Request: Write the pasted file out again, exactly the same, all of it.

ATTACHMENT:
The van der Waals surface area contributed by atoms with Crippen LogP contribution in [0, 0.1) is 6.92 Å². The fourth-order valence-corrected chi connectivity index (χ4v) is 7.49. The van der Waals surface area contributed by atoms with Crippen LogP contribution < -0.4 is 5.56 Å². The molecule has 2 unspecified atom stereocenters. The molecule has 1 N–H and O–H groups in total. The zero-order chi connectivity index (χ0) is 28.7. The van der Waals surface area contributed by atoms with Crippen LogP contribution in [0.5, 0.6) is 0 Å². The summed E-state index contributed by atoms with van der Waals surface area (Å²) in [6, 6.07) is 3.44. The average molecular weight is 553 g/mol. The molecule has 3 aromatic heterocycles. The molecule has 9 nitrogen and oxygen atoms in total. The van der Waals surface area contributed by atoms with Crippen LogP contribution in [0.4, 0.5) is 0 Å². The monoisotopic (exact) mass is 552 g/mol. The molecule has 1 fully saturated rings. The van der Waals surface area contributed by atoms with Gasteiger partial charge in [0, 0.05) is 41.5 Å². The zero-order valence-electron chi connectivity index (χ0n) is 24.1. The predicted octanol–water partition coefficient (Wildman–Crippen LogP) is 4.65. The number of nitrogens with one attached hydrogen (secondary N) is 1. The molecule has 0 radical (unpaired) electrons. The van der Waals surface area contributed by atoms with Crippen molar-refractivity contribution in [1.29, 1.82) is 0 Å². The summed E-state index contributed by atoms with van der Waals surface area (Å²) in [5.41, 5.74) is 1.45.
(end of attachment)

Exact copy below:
The van der Waals surface area contributed by atoms with Crippen LogP contribution in [0, 0.1) is 6.92 Å². The fourth-order valence-corrected chi connectivity index (χ4v) is 7.49. The van der Waals surface area contributed by atoms with Crippen LogP contribution < -0.4 is 5.56 Å². The molecule has 2 unspecified atom stereocenters. The molecule has 1 N–H and O–H groups in total. The zero-order chi connectivity index (χ0) is 28.7. The van der Waals surface area contributed by atoms with Crippen LogP contribution in [0.5, 0.6) is 0 Å². The summed E-state index contributed by atoms with van der Waals surface area (Å²) in [6, 6.07) is 3.44. The average molecular weight is 553 g/mol. The molecule has 3 aromatic heterocycles. The molecule has 9 nitrogen and oxygen atoms in total. The van der Waals surface area contributed by atoms with Crippen LogP contribution in [0.4, 0.5) is 0 Å². The monoisotopic (exact) mass is 552 g/mol. The molecule has 1 fully saturated rings. The van der Waals surface area contributed by atoms with Gasteiger partial charge in [0, 0.05) is 41.5 Å². The zero-order valence-electron chi connectivity index (χ0n) is 24.1. The predicted octanol–water partition coefficient (Wildman–Crippen LogP) is 4.65. The number of nitrogens with one attached hydrogen (secondary N) is 1. The molecule has 0 radical (unpaired) electrons. The van der Waals surface area contributed by atoms with Crippen molar-refractivity contribution in [1.29, 1.82) is 0 Å². The summed E-state index contributed by atoms with van der Waals surface area (Å²) in [5.41, 5.74) is 1.45.